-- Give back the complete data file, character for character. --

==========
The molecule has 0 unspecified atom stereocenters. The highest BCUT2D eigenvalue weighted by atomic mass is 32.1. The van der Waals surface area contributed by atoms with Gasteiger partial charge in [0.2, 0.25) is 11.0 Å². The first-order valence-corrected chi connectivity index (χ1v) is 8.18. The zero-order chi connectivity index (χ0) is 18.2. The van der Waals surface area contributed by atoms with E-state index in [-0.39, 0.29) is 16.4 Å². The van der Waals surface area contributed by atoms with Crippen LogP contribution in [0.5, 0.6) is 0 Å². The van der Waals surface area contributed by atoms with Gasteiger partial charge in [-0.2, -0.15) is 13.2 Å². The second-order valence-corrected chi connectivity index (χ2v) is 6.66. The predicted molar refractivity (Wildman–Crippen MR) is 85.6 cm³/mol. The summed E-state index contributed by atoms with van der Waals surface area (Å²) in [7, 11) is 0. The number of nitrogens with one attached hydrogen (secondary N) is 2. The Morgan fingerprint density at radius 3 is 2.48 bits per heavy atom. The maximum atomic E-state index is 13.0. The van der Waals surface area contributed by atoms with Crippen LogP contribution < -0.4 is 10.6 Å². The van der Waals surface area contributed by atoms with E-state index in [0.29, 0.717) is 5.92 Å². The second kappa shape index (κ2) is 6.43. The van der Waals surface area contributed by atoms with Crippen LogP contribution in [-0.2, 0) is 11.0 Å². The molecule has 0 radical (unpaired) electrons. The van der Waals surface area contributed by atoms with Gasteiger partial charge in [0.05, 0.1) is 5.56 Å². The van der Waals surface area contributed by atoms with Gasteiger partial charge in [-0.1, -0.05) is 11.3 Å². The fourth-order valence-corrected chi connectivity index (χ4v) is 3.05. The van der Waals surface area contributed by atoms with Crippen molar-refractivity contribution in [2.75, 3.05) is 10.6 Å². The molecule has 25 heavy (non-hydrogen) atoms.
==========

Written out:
The molecule has 0 unspecified atom stereocenters. The highest BCUT2D eigenvalue weighted by atomic mass is 32.1. The van der Waals surface area contributed by atoms with Gasteiger partial charge in [0.2, 0.25) is 11.0 Å². The first-order valence-corrected chi connectivity index (χ1v) is 8.18. The zero-order chi connectivity index (χ0) is 18.2. The van der Waals surface area contributed by atoms with E-state index in [-0.39, 0.29) is 16.4 Å². The van der Waals surface area contributed by atoms with Crippen LogP contribution in [0.5, 0.6) is 0 Å². The van der Waals surface area contributed by atoms with Gasteiger partial charge in [-0.2, -0.15) is 13.2 Å². The second-order valence-corrected chi connectivity index (χ2v) is 6.66. The predicted molar refractivity (Wildman–Crippen MR) is 85.6 cm³/mol. The summed E-state index contributed by atoms with van der Waals surface area (Å²) in [7, 11) is 0. The number of nitrogens with one attached hydrogen (secondary N) is 2. The Morgan fingerprint density at radius 3 is 2.48 bits per heavy atom. The maximum atomic E-state index is 13.0. The van der Waals surface area contributed by atoms with Crippen LogP contribution < -0.4 is 10.6 Å². The van der Waals surface area contributed by atoms with E-state index in [0.29, 0.717) is 5.92 Å². The second kappa shape index (κ2) is 6.43. The van der Waals surface area contributed by atoms with Crippen LogP contribution in [-0.2, 0) is 11.0 Å². The molecule has 0 radical (unpaired) electrons. The van der Waals surface area contributed by atoms with Gasteiger partial charge in [0.05, 0.1) is 5.56 Å². The van der Waals surface area contributed by atoms with Gasteiger partial charge in [-0.1, -0.05) is 11.3 Å². The fourth-order valence-corrected chi connectivity index (χ4v) is 3.05. The van der Waals surface area contributed by atoms with Crippen molar-refractivity contribution in [2.75, 3.05) is 10.6 Å². The molecule has 25 heavy (non-hydrogen) atoms.